Beto O'Rourke Calls Sen. Chris Coons' Criticism of His AR-15 Buyback Policy 'Status Quo Politics'

Democratic Presidential Candidates Participate In Third Debate In Houston
Democratic presidential candidate former Texas congressman Beto O'Rourke speaks during the Democratic Presidential Debate at Texas Southern University's Health and PE Center on September 12, 2019 in Houston, Texas. Win McNamee/Getty

After his fellow Democrat Chris Coons expressed dismay over a proposal that would require gun owners to surrender all assault-style rifles, 2020 presidential candidate Beto O'Rourke dismissed Coons' concerns as "status quo politics."

O'Rourke made headlines when he reiterated the policy during the party's third presidential debate in Houston on Thursday, saying "Hell yes, we're going to take your AR-15, your AK-47."

"Much respect to Sen. Coons for leading the fight on background checks," O'Rourke tweeted Friday. "But the time for letting status quo politics determine how far we can go is over. If we agree that having millions of weapons of war on the streets is a bad idea, we have to do something about it."

O'Rourke has become a champion for mandatory buybacks of assault weapons, such as AR-15s, which have been used in many recent mass shootings, including one targeting his hometown of El Paso, Texas.

Coons appeared earlier Friday on CNN to disavow support for O'Rourke's proposal and the way he promoted it.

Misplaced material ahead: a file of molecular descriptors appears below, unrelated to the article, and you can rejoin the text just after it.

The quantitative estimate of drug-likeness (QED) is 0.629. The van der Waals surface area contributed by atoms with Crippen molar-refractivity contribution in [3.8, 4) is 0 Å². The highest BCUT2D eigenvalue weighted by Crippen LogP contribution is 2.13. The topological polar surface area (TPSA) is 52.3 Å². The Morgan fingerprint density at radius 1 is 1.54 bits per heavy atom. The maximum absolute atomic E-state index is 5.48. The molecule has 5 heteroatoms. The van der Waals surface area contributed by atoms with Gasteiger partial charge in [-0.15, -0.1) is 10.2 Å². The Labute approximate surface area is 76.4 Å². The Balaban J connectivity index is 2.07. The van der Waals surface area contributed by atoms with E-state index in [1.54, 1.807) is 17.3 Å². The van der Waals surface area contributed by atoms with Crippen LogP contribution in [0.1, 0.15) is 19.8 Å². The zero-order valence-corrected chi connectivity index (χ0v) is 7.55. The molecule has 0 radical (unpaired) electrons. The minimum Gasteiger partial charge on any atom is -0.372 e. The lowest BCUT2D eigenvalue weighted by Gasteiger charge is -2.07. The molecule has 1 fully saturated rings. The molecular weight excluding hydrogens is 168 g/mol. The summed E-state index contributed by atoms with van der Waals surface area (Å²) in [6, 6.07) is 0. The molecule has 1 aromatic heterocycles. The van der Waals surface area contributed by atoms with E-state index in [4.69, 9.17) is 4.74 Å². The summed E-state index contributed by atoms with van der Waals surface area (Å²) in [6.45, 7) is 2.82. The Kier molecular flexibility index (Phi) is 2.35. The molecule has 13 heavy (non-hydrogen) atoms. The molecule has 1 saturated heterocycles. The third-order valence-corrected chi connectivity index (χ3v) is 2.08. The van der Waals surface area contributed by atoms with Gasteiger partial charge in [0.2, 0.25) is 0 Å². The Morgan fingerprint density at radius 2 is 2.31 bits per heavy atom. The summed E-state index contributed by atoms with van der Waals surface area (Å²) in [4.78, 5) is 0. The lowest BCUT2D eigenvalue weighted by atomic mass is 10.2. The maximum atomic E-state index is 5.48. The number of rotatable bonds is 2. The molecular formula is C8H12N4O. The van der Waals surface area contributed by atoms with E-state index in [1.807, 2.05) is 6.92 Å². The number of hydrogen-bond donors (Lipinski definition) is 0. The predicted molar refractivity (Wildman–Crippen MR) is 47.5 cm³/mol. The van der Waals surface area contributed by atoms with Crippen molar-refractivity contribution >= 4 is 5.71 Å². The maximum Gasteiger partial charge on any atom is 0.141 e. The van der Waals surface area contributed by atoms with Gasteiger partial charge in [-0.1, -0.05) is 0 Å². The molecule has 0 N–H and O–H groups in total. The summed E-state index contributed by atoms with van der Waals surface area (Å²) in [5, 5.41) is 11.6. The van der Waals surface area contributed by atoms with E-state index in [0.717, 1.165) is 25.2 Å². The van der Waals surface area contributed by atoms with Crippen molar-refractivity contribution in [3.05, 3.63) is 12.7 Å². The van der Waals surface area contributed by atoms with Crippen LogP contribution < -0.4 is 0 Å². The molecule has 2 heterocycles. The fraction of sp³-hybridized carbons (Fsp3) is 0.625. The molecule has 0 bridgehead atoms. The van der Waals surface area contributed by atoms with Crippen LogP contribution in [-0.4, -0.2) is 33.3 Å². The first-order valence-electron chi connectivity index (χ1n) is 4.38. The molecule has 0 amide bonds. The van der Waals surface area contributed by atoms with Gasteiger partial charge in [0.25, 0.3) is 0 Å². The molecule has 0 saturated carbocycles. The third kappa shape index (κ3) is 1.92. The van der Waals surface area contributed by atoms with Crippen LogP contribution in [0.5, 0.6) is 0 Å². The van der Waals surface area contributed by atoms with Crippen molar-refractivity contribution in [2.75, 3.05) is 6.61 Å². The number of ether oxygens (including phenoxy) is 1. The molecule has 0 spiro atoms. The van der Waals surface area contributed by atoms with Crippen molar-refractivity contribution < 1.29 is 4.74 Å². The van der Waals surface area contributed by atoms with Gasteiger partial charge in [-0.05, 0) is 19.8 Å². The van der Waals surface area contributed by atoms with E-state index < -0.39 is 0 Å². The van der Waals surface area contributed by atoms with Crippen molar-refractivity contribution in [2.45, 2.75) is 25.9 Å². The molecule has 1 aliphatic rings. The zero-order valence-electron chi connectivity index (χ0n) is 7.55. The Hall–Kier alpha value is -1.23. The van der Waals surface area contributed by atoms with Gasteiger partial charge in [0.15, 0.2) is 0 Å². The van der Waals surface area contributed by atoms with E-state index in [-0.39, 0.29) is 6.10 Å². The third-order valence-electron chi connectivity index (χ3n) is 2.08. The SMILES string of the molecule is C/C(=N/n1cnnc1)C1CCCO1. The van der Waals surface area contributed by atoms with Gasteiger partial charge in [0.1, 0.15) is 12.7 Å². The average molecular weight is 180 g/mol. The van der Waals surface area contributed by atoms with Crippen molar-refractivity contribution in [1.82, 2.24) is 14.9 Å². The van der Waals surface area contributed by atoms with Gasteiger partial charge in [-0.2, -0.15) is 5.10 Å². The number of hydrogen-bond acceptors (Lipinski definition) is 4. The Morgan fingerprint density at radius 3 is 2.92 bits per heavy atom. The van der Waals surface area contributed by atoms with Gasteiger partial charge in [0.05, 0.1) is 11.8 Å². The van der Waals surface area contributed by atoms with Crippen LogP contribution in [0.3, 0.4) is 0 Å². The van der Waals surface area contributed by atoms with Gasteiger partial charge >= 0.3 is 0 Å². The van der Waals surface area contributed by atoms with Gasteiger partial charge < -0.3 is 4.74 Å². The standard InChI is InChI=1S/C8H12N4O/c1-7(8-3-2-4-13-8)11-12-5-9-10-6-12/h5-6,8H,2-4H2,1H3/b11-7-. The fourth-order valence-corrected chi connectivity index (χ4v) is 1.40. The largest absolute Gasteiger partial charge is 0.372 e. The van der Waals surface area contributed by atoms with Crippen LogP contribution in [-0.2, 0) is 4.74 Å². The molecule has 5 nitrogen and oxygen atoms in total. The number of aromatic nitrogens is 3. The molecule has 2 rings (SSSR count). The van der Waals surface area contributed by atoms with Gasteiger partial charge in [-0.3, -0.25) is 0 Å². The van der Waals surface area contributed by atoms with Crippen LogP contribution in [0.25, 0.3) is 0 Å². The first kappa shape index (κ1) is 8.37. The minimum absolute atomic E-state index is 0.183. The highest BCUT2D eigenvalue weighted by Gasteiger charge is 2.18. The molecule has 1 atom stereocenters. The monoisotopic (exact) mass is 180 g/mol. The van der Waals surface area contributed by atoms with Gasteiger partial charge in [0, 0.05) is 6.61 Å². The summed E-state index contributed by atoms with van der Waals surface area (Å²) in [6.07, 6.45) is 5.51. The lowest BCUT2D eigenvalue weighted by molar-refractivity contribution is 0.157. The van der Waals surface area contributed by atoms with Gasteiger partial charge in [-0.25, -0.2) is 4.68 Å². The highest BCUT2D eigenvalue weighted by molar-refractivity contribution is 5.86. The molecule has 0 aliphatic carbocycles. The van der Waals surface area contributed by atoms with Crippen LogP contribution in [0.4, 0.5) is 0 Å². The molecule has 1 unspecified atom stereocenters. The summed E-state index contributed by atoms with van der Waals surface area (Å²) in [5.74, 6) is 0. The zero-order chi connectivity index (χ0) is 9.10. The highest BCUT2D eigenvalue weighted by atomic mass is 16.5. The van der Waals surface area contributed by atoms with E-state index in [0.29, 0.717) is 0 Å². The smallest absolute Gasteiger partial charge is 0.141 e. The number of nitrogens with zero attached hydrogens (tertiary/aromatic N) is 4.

O'Rourke's debate comment was immediately seized upon by gun-rights promoters. In a post on the gun-rights forum AmmoLand, O'Rourke was viewed as having "finally told the truth" about what, the site alleged, Democrats largely believe but do not freely express.

For his part, Coons lamented how he feared O'Rourke's frankness might be construed by political opponents.

"That clip will be played for years at Second Amendment rallies with organizations that try to scare people by saying 'Democrats are coming for your guns,'" he said. "I am a gun owner. My sons and I have gone skeet shooting and hunting, and frankly I don't think having our presidential candidates, like Congressman O'Rourke did, say that we are trying to take people's guns against their will is a wise either policy or political move."

The public is largely conflicted about how the government should tackle the prevalence of assault weapons and their unique capacity to cause mass injury. A majority of Americans—56 percent—currently supports a complete ban on the future sale of assault weapons, according to a Monmouth University poll release this week. Although, a comparable majority—53 percent—opposes a program such as mandatory buybacks to impose a retroactive ban, the poll found.

The division here occurs mainly along lines of gun ownership. While most non-gun-owners support both future assault weapons sales and mandatory buybacks, few gun owners support both and outright ban and buyback program.